Class participation

Every student must serve as a presenter and/or scribe for at least one class.Depending on enrollment, we may need some students to present/scribe more than once.

Sign-ups for this will take place during the first two weeks of the course on the Google Sheets document; use your Columbia “LionMail” account.

Instructions for presenter

To be done at least one week in advance of the presentation:

  • Read and take notes on the paper for the assigned date.
  • Make a plan for the presentation on the paper in consultation with the instructor.
    • Although it is expected that every student will have read the paper, the presentation should not assume this.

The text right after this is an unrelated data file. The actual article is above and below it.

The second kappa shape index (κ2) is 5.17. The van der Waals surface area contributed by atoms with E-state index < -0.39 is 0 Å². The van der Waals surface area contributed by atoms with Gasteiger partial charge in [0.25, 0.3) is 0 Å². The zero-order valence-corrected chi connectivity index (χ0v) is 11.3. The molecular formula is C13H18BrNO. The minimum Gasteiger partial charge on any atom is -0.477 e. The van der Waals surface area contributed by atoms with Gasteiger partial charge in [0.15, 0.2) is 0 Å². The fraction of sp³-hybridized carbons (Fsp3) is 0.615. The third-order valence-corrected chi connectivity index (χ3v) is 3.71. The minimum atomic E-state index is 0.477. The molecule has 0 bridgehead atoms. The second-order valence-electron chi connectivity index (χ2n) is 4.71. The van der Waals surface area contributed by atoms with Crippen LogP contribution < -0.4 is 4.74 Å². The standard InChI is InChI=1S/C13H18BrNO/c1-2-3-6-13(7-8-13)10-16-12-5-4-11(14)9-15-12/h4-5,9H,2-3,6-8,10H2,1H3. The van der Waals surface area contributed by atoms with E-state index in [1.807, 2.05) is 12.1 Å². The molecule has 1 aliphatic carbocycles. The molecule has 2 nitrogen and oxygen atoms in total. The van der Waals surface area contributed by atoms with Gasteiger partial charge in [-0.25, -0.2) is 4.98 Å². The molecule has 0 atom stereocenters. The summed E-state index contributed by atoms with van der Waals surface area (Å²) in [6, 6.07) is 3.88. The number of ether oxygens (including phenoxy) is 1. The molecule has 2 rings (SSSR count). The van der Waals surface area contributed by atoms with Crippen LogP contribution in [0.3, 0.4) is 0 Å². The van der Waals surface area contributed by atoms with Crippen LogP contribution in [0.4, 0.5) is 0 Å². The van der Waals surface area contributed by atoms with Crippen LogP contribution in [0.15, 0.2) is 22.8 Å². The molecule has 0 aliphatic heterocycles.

• The presentation should be understandable by students who have been following the course up until the assigned date.
    • The presentation should put the paper in context with the rest of the course.
    • For a long paper, consult with the instructor on which parts of the paper to present.
  • Prepare the presentation, either by making slides or notes for a chalkboard talk, following these guidelinesThese guidelines are for slide-based presentations. But they are also largely applicable to blackboard talks as well.

    (by Charles Elkan). Plan for the presentation to be about one hour, which will leave ample time for discussion and questions.
  • Schedule a meeting with the instructor for sometime in the week before the presentation to review the presentation materials. (If the instructor is not available, then schedule a meeting with the TA.)